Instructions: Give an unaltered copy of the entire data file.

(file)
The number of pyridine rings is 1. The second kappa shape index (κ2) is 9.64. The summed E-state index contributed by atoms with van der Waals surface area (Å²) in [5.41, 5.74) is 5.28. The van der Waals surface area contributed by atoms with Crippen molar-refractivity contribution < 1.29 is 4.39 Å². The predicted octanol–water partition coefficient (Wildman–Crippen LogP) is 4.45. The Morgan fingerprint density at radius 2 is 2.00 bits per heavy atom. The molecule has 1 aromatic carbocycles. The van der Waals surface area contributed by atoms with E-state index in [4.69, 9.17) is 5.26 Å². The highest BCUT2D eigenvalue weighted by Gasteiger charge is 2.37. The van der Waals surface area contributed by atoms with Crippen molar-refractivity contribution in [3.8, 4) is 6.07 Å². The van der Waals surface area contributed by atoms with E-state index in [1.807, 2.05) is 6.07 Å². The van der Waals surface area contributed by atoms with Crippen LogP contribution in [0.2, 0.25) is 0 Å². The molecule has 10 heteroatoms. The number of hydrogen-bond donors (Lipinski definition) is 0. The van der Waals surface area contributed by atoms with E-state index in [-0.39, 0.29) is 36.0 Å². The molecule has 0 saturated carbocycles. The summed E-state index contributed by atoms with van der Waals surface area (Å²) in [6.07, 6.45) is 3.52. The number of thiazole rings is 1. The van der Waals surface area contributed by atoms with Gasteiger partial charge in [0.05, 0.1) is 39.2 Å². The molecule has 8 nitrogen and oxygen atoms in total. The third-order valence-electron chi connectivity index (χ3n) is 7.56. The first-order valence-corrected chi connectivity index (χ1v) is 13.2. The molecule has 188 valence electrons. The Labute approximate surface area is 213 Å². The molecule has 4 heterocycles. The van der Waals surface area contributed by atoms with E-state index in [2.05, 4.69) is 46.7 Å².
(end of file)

The number of pyridine rings is 1. The second kappa shape index (κ2) is 9.64. The summed E-state index contributed by atoms with van der Waals surface area (Å²) in [5.41, 5.74) is 5.28. The van der Waals surface area contributed by atoms with Crippen molar-refractivity contribution < 1.29 is 4.39 Å². The predicted octanol–water partition coefficient (Wildman–Crippen LogP) is 4.45. The Morgan fingerprint density at radius 2 is 2.00 bits per heavy atom. The molecule has 1 aromatic carbocycles. The van der Waals surface area contributed by atoms with E-state index in [4.69, 9.17) is 5.26 Å². The highest BCUT2D eigenvalue weighted by Gasteiger charge is 2.37. The van der Waals surface area contributed by atoms with Crippen molar-refractivity contribution in [3.8, 4) is 6.07 Å². The van der Waals surface area contributed by atoms with E-state index in [1.807, 2.05) is 6.07 Å². The van der Waals surface area contributed by atoms with Crippen LogP contribution in [0.2, 0.25) is 0 Å². The molecule has 10 heteroatoms. The number of hydrogen-bond donors (Lipinski definition) is 0. The van der Waals surface area contributed by atoms with E-state index in [-0.39, 0.29) is 36.0 Å². The molecule has 0 saturated carbocycles. The summed E-state index contributed by atoms with van der Waals surface area (Å²) in [6.07, 6.45) is 3.52. The number of thiazole rings is 1. The van der Waals surface area contributed by atoms with Gasteiger partial charge in [0.05, 0.1) is 39.2 Å². The molecule has 8 nitrogen and oxygen atoms in total. The third-order valence-electron chi connectivity index (χ3n) is 7.56. The first-order valence-corrected chi connectivity index (χ1v) is 13.2. The molecule has 188 valence electrons. The Labute approximate surface area is 213 Å². The molecule has 4 heterocycles. The van der Waals surface area contributed by atoms with E-state index in [2.05, 4.69) is 46.7 Å².